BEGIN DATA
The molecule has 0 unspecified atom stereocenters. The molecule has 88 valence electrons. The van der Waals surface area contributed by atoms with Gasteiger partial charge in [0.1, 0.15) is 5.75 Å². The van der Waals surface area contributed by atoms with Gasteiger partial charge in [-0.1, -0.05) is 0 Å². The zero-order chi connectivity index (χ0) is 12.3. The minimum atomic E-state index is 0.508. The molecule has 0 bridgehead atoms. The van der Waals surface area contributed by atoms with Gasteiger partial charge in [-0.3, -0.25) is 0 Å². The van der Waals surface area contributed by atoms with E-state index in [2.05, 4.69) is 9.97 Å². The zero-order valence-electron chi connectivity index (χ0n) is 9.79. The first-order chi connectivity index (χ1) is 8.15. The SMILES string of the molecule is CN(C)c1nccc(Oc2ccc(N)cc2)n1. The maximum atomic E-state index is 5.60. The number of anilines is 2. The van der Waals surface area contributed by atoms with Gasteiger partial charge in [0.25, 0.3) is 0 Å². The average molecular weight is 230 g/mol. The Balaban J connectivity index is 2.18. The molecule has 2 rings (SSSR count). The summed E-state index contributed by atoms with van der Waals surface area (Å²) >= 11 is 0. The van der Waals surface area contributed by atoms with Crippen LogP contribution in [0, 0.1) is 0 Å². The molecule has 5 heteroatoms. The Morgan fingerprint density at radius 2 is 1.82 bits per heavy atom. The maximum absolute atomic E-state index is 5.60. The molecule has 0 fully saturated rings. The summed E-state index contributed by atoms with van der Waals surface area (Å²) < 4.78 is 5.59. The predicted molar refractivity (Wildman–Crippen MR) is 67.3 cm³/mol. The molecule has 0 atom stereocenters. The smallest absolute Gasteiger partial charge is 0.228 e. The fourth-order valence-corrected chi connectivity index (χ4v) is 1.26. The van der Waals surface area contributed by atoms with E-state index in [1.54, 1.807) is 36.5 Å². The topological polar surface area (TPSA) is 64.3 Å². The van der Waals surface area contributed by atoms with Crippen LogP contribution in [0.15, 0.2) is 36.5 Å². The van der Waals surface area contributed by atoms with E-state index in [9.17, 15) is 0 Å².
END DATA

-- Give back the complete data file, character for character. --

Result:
The molecule has 0 unspecified atom stereocenters. The molecule has 88 valence electrons. The van der Waals surface area contributed by atoms with Gasteiger partial charge in [0.1, 0.15) is 5.75 Å². The van der Waals surface area contributed by atoms with Gasteiger partial charge in [-0.1, -0.05) is 0 Å². The zero-order chi connectivity index (χ0) is 12.3. The minimum atomic E-state index is 0.508. The molecule has 0 bridgehead atoms. The van der Waals surface area contributed by atoms with Gasteiger partial charge in [-0.3, -0.25) is 0 Å². The van der Waals surface area contributed by atoms with E-state index in [2.05, 4.69) is 9.97 Å². The zero-order valence-electron chi connectivity index (χ0n) is 9.79. The first-order chi connectivity index (χ1) is 8.15. The SMILES string of the molecule is CN(C)c1nccc(Oc2ccc(N)cc2)n1. The maximum atomic E-state index is 5.60. The number of anilines is 2. The van der Waals surface area contributed by atoms with Gasteiger partial charge in [0.25, 0.3) is 0 Å². The average molecular weight is 230 g/mol. The Balaban J connectivity index is 2.18. The molecule has 2 rings (SSSR count). The summed E-state index contributed by atoms with van der Waals surface area (Å²) >= 11 is 0. The van der Waals surface area contributed by atoms with Crippen LogP contribution in [0, 0.1) is 0 Å². The molecule has 5 heteroatoms. The Morgan fingerprint density at radius 2 is 1.82 bits per heavy atom. The maximum absolute atomic E-state index is 5.60. The molecule has 0 fully saturated rings. The summed E-state index contributed by atoms with van der Waals surface area (Å²) < 4.78 is 5.59. The predicted molar refractivity (Wildman–Crippen MR) is 67.3 cm³/mol. The molecule has 0 atom stereocenters. The smallest absolute Gasteiger partial charge is 0.228 e. The fourth-order valence-corrected chi connectivity index (χ4v) is 1.26. The van der Waals surface area contributed by atoms with E-state index in [1.54, 1.807) is 36.5 Å². The topological polar surface area (TPSA) is 64.3 Å². The van der Waals surface area contributed by atoms with Crippen LogP contribution in [0.15, 0.2) is 36.5 Å². The van der Waals surface area contributed by atoms with E-state index in [9.17, 15) is 0 Å².